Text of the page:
Struggle for Civil Rights Across the Globe

Matthew Lee, Maroon-News Staff

On Wednesday, January 21, in the Africana, Latin American, Asian American, and Native American (ALANA) Cultural Center, a brown bag event titled “Fighting for Your Rights: Civil Rights Movement Across the World” took place in celebration of Martin Luther King, Jr. (MLK) Week. The event featured four speakers sharing personal experiences and reflections on civil rights movements going on in different countries.

Senior Lecturer from the Romance Language department Mahadevi Ramakrishnan, Director of Residential Programs Kerra Hunter and Dason Carmichael from the Office of International Student Services (OISS) organized the event. The panel featured German Language Intern Maxi Albrecht and sophomores Ali Kadhem and Antoinette Nwabunnia.

In an open and casual environment, the panel members voiced their opinions on the civil rights movements of their own native countries or the native countries of their parents. The speakers made it clear to those in attendance that their purpose was not to offend any specific cultures. The sole purpose of the event was to raise awareness of what is going on within the countries being discussed.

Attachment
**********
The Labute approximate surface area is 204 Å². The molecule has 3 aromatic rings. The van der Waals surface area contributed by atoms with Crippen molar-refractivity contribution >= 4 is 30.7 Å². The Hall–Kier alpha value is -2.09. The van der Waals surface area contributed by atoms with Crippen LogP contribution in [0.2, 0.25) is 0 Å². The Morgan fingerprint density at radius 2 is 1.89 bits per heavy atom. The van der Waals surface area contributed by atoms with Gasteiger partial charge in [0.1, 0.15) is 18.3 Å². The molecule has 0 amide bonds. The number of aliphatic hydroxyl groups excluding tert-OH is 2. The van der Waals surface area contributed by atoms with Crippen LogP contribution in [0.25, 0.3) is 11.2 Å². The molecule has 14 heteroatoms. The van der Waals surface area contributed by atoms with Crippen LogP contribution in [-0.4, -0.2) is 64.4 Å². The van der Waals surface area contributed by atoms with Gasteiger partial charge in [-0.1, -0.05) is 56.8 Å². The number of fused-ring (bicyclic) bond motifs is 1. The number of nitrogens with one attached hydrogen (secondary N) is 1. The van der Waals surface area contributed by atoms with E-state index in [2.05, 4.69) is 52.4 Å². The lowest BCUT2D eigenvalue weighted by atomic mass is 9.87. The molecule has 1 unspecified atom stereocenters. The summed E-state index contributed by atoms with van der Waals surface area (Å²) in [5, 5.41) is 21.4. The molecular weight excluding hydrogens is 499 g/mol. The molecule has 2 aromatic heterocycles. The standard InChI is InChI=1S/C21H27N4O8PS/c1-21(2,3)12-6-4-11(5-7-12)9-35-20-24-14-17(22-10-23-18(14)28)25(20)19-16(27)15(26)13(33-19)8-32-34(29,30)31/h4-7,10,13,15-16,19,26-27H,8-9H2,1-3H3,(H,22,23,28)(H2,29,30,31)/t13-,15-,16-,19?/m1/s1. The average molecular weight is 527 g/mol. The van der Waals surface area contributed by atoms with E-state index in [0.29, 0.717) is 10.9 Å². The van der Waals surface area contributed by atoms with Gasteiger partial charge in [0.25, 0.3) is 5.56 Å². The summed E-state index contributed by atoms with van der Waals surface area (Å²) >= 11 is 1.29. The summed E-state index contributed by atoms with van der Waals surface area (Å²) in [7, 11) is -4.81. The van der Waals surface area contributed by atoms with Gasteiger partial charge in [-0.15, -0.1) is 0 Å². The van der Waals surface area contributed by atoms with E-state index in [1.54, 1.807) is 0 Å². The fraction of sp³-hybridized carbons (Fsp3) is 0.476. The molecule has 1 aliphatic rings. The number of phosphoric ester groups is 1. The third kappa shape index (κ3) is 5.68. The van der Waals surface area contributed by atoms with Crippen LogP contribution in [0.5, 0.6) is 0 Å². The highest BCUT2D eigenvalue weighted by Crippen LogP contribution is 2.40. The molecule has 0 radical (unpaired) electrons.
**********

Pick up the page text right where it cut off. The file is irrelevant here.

Albrecht voiced her thoughts on the Patriotic Europeans Against the Islamization of the West (PEGIDA), an anti-immigration and anti-Islamic movement currently ongoing in Germany. She articulated the issues in Germany and did not hesitate to share her own personal experiences.

Kadhem spoke after Albrecht, sharing his thoughts on the political and social issues present in his native Bahrain. Incorporating personal experience into his speech, Kadhem  allowed those present to visualize and relate to his experience.

Nwabunnia voiced her thoughts on the history of Nigeria and the clashes between different people within Nigeria. Going beyond just addressing internal conflicts, she shared her opinions on how Nigeria can unify and develop as one community within the nation.

During the question and answer session following the event, a faculty member asked which generation led the protest in each of the countries. Despite the varying age of protesters, most action is taken by the younger generations.

Student reactions to the event were positive. 

“Well, I think it’s great and probably healthy to have a kind of a collective catharsis every once in a while,” first year Rahil Uppal said.

Sophomore Gian Sepulveda compared this year’s panel to a previous panel that she went to the year before.

“It was more informative than last year’s. But it was good in the sense that we got to hear a personal account [on the movements] as well,” Sepulveda said.